We performed the same analysis for CNPs, studying variants in the same frequency range (two to six copies) and in the same two populations. To reduce ambiguity, we restricted ourselves to CNPs that had exactly two genotypic states and treated these as biallelic variant sites. We masked out any SNPs within the boundaries of the CNP, and thereafter analysed them in the same way as the SNPs. We found that CNPs and SNPs in the same samples had a similar extent of haplotype sharing (Fig. 4); in CEU, sharing does drop off faster for CNPs, but the difference was not statistically significant with our sample size. This observation, which is consistent with a previous observation that low-frequency CNPs segregate on long shared haplotypes7, suggests that imputation methods should have comparable effectiveness for CNPs as for SNPs, at least for biallelic CNPs that are measured well by our array-based approach.
We examined the subset of SNPs (862) from the ENCODE sequence data that were present at low frequency (two to six occurrences of the alleles) and were also observed in more than one population. These are of special interest as they would be most likely to include examples of independent mutations that occurred since the populations diverged, as opposed to each observed allele being descended from a single ancestral event. In the majority of cases (93%) the rare variants at each site occurred on the same haplotype background, consistent with a single origin, and their current distribution reflects drift. The remaining 51 sites (7%) were observed to have alleles that occurred in more than one haplotype. Furthermore, the different haplotypes occurred in different populations for all except one site. These 51 sites are therefore candidates for independent occurrence of mutation at the same site (Supplementary Information and Supplementary Table 7).
Whole-genome sequencing will enable characterization of almost all variants in an individual. However, until this becomes affordable in large collections of samples, genotyping arrays, in concert with statistical imputation of untyped alleles, offer a complementary approach to increase power for previously observed alleles. We therefore evaluated the effect on imputation afforded by the larger HapMap 3 resource and also studied how well imputation performs when applied to lower frequency variants and to CNPs.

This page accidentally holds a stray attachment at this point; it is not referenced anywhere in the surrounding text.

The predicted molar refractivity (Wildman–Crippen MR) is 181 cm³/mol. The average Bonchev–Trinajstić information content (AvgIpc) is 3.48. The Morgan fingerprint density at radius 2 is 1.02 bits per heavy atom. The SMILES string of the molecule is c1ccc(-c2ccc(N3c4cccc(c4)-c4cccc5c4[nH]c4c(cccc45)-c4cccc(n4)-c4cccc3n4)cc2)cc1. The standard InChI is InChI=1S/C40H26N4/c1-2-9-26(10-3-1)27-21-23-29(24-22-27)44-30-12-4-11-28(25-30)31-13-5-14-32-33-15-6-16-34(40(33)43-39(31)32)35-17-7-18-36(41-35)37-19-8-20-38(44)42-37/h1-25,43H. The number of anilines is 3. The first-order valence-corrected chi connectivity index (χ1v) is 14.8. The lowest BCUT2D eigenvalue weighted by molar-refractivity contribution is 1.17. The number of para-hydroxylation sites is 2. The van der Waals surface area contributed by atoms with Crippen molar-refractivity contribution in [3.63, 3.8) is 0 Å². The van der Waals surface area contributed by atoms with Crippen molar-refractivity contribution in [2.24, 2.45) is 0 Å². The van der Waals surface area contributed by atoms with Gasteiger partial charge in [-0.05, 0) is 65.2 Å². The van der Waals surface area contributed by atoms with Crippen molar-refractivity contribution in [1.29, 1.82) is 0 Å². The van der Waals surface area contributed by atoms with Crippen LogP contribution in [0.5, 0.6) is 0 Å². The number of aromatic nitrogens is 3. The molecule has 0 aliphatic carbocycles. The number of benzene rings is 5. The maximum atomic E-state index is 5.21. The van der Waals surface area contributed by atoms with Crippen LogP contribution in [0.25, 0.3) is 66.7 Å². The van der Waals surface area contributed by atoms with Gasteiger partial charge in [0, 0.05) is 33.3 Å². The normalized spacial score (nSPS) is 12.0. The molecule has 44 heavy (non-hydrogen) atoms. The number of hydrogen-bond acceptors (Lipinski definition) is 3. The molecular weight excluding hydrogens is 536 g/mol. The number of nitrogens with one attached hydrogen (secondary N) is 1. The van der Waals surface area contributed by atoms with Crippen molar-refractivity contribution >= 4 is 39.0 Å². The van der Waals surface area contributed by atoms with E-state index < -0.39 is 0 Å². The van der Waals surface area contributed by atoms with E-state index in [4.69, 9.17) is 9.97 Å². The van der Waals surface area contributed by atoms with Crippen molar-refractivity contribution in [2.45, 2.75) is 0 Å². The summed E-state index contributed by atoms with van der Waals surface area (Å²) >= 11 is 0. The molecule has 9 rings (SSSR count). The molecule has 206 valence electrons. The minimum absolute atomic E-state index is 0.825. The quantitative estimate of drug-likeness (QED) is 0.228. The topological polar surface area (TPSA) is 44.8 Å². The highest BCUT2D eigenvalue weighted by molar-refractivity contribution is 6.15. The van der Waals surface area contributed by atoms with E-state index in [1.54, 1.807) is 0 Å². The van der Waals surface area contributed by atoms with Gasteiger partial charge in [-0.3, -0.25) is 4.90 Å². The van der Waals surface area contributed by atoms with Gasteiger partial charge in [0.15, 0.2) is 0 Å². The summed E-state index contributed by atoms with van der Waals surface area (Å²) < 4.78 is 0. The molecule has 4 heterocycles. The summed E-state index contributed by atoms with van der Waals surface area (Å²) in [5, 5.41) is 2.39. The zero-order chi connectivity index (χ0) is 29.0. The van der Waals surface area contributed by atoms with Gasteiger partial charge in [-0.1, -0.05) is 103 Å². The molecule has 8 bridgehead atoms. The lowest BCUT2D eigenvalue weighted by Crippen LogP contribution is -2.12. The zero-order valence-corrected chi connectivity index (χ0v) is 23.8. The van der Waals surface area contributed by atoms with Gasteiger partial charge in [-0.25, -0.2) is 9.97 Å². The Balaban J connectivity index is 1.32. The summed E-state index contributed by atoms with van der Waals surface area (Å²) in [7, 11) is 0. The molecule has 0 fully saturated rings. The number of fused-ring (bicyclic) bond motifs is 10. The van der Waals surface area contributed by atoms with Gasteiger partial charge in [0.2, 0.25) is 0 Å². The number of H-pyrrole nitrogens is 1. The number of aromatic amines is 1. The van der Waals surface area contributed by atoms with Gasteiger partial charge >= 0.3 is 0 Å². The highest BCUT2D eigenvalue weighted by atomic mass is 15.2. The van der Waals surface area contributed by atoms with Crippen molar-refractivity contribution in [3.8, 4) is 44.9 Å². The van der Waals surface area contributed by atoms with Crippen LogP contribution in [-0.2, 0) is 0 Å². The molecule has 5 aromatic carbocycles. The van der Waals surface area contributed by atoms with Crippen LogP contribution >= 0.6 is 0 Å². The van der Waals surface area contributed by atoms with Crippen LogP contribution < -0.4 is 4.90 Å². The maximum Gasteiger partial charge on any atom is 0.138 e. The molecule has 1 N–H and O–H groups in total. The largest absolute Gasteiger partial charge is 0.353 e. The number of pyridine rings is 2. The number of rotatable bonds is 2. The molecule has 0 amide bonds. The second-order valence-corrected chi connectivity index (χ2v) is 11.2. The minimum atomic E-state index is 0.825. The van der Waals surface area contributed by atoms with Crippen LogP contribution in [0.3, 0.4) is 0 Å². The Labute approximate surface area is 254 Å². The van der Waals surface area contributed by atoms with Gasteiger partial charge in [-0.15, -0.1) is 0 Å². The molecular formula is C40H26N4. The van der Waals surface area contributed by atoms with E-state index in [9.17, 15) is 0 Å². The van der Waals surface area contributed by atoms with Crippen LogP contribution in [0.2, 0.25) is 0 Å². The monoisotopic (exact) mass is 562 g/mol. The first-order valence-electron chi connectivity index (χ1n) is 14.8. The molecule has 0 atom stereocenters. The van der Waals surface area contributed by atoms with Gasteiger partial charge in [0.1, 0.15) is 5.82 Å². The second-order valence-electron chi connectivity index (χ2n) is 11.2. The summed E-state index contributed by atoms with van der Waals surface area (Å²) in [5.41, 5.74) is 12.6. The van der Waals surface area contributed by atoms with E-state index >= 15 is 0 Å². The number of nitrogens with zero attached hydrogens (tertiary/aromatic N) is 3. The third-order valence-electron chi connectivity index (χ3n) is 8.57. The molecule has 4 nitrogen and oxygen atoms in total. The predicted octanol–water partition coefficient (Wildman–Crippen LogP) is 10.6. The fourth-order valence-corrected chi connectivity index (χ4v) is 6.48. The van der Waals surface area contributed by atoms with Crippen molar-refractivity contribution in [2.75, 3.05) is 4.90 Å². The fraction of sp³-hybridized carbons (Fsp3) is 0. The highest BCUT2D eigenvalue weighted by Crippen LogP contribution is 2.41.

One use of imputation is to combine data for genome-wide association studies performed using different array platforms. Therefore, we first measured the change in performance of imputation for common (array-based) SNPs using a HapMap 3 panel of 410 phased European-ancestry chromosomes (CEU+TSI) in comparison with a HapMap Phase II panel of 120 CEU chromosomes (HMII-CEU). Each panel was used to impute array SNPs in 1,393 Europeans of the 1958 British birth cohort (58BBC), which had previously been genotyped using earlier versions of the Affymetrix and Illumina chips16,17. Using the Illumina array genotypes, we imputed HapMap 3 SNPs on chromosome 20 and calculated the mean r2 between true (called) genotype and imputed genotype dosage for each Affymetrix SNP not on the Illumina chip (Supplementary Table 8).
For common SNPs (MAF ≥5%), the larger HapMap 3 reference panel made only a slight difference to the already excellent performance (mean r2 increased from 0.946 to 0.961). However, as expected there was greater improvement for rare (MAF <0.5%) and low-frequency SNPs (MAF = 0.5–5%). Their combined mean r2 increased from 0.60 to 0.76, driven by a large subset of rare SNPs (41%) and low-frequency SNPs (25%) where r2 increased by at least 0.1, yielding mean r2 improvement for these subsets of 0.62 and 0.49 respectively (Fig. 5a, b and Supplementary Table 8). This improvement occurred mainly at SNPs with unobserved minor alleles in the HMII-CEU reference panel that became informative in the larger CEU+TSI panel (see Supplementary Tables 9 and 10 for the effect of reference panel size on imputation accuracy in other populations).
We next investigated imputation across populations. We compared imputation of CEU or TSI using the CEU reference panel, CHD or CHB+JPT using the CHB+JPT reference panel, and YRI or LWK using the YRI reference panel. Imputation into closely related populations worked well for common but not for low-frequency alleles (Supplementary Table 11).
Imputation in admixed populations was examined by comparing reference panels based on either one population, or on mixtures of other populations; one mixture (COSMO1) combined chromosomes from the original three HapMap population panels, whereas the other (COSMO2) included seven populations (CEU, CHB, GIH, JPT, MKK, MXL and YRI, see Methods for details). For ASW, the best reference panel was YRI+CEU, which yielded mean r2 = 0.87 and mean r2 = 0.72 for common and low-frequency SNPs, respectively. For the other admixed populations, the best reference panels were the same-population panel (when available) followed by the diverse reference panel of seven populations (COSMO2) (Supplementary Table 10).